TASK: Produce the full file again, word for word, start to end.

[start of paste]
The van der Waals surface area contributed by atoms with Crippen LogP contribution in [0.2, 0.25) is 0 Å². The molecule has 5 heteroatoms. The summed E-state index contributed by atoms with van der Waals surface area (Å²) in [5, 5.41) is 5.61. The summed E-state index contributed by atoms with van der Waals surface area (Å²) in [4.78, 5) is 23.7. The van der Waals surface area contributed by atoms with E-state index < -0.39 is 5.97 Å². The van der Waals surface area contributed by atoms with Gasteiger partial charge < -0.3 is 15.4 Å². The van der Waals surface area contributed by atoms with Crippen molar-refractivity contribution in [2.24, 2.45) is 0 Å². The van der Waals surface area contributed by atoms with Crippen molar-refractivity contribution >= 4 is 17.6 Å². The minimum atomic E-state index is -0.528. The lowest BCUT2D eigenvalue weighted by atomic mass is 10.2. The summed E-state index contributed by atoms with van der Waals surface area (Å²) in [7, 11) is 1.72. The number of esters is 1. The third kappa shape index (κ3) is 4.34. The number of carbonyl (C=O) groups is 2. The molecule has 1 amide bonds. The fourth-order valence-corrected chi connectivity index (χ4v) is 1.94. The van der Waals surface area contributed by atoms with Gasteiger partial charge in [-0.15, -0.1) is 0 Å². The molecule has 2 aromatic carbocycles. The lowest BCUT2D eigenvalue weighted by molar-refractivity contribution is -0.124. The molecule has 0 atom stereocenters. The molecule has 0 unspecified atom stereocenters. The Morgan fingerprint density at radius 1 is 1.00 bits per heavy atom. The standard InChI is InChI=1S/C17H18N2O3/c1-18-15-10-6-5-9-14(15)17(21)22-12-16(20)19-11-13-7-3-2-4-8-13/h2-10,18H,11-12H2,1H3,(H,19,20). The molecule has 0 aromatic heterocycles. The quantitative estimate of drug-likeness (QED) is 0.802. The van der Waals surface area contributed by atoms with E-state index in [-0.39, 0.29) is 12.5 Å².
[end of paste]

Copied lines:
The van der Waals surface area contributed by atoms with Crippen LogP contribution in [0.2, 0.25) is 0 Å². The molecule has 5 heteroatoms. The summed E-state index contributed by atoms with van der Waals surface area (Å²) in [5, 5.41) is 5.61. The summed E-state index contributed by atoms with van der Waals surface area (Å²) in [4.78, 5) is 23.7. The van der Waals surface area contributed by atoms with E-state index < -0.39 is 5.97 Å². The van der Waals surface area contributed by atoms with Gasteiger partial charge < -0.3 is 15.4 Å². The van der Waals surface area contributed by atoms with Crippen molar-refractivity contribution in [2.24, 2.45) is 0 Å². The van der Waals surface area contributed by atoms with Crippen molar-refractivity contribution >= 4 is 17.6 Å². The minimum atomic E-state index is -0.528. The lowest BCUT2D eigenvalue weighted by atomic mass is 10.2. The summed E-state index contributed by atoms with van der Waals surface area (Å²) in [7, 11) is 1.72. The number of esters is 1. The third kappa shape index (κ3) is 4.34. The number of carbonyl (C=O) groups is 2. The molecule has 1 amide bonds. The fourth-order valence-corrected chi connectivity index (χ4v) is 1.94. The van der Waals surface area contributed by atoms with Gasteiger partial charge in [-0.15, -0.1) is 0 Å². The molecule has 2 aromatic carbocycles. The lowest BCUT2D eigenvalue weighted by molar-refractivity contribution is -0.124. The molecule has 0 atom stereocenters. The molecule has 0 unspecified atom stereocenters. The Morgan fingerprint density at radius 1 is 1.00 bits per heavy atom. The standard InChI is InChI=1S/C17H18N2O3/c1-18-15-10-6-5-9-14(15)17(21)22-12-16(20)19-11-13-7-3-2-4-8-13/h2-10,18H,11-12H2,1H3,(H,19,20). The molecule has 0 aromatic heterocycles. The quantitative estimate of drug-likeness (QED) is 0.802. The van der Waals surface area contributed by atoms with E-state index in [-0.39, 0.29) is 12.5 Å².